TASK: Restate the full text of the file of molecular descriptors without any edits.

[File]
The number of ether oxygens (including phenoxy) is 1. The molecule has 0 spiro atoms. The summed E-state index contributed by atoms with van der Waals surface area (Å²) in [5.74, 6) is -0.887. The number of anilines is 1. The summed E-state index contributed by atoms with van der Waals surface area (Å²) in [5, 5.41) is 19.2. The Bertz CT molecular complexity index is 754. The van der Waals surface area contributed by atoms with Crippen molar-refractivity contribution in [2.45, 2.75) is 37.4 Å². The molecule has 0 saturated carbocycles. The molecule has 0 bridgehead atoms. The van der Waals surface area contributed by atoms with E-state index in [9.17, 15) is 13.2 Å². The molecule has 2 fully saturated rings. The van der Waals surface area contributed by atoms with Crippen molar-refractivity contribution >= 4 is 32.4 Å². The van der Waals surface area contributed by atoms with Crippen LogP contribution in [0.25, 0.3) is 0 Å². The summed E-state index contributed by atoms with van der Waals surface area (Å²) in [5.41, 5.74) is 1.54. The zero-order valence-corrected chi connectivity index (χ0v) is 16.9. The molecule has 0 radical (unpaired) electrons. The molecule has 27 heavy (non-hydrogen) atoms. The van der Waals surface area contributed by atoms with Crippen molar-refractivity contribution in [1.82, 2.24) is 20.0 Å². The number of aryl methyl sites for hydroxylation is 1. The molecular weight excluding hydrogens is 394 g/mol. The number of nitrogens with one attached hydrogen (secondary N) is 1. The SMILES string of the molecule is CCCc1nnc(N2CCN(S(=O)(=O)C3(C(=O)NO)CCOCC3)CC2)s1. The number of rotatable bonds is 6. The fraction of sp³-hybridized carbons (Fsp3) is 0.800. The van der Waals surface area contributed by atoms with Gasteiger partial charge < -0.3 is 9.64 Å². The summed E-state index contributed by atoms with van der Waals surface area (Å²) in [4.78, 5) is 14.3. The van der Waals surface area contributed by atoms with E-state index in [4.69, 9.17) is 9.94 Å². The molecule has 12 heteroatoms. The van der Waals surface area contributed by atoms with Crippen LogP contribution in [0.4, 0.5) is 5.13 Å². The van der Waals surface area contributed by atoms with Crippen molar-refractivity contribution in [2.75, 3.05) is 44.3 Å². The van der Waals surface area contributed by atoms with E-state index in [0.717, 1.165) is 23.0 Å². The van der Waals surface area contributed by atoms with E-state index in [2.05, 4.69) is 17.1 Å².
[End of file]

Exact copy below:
The number of ether oxygens (including phenoxy) is 1. The molecule has 0 spiro atoms. The summed E-state index contributed by atoms with van der Waals surface area (Å²) in [5.74, 6) is -0.887. The number of anilines is 1. The summed E-state index contributed by atoms with van der Waals surface area (Å²) in [5, 5.41) is 19.2. The Bertz CT molecular complexity index is 754. The van der Waals surface area contributed by atoms with Crippen molar-refractivity contribution in [2.45, 2.75) is 37.4 Å². The molecule has 0 saturated carbocycles. The molecule has 0 bridgehead atoms. The van der Waals surface area contributed by atoms with E-state index in [9.17, 15) is 13.2 Å². The molecule has 2 fully saturated rings. The van der Waals surface area contributed by atoms with Crippen molar-refractivity contribution >= 4 is 32.4 Å². The van der Waals surface area contributed by atoms with Crippen LogP contribution in [0.25, 0.3) is 0 Å². The summed E-state index contributed by atoms with van der Waals surface area (Å²) in [5.41, 5.74) is 1.54. The zero-order valence-corrected chi connectivity index (χ0v) is 16.9. The molecule has 0 radical (unpaired) electrons. The molecule has 27 heavy (non-hydrogen) atoms. The van der Waals surface area contributed by atoms with Crippen molar-refractivity contribution in [1.82, 2.24) is 20.0 Å². The number of aryl methyl sites for hydroxylation is 1. The molecular weight excluding hydrogens is 394 g/mol. The number of nitrogens with one attached hydrogen (secondary N) is 1. The SMILES string of the molecule is CCCc1nnc(N2CCN(S(=O)(=O)C3(C(=O)NO)CCOCC3)CC2)s1. The number of rotatable bonds is 6. The fraction of sp³-hybridized carbons (Fsp3) is 0.800. The van der Waals surface area contributed by atoms with Gasteiger partial charge < -0.3 is 9.64 Å². The summed E-state index contributed by atoms with van der Waals surface area (Å²) in [4.78, 5) is 14.3. The van der Waals surface area contributed by atoms with E-state index in [4.69, 9.17) is 9.94 Å². The molecule has 12 heteroatoms. The van der Waals surface area contributed by atoms with Crippen LogP contribution in [0.4, 0.5) is 5.13 Å². The van der Waals surface area contributed by atoms with Crippen molar-refractivity contribution in [2.75, 3.05) is 44.3 Å². The van der Waals surface area contributed by atoms with E-state index in [0.717, 1.165) is 23.0 Å². The van der Waals surface area contributed by atoms with E-state index in [2.05, 4.69) is 17.1 Å².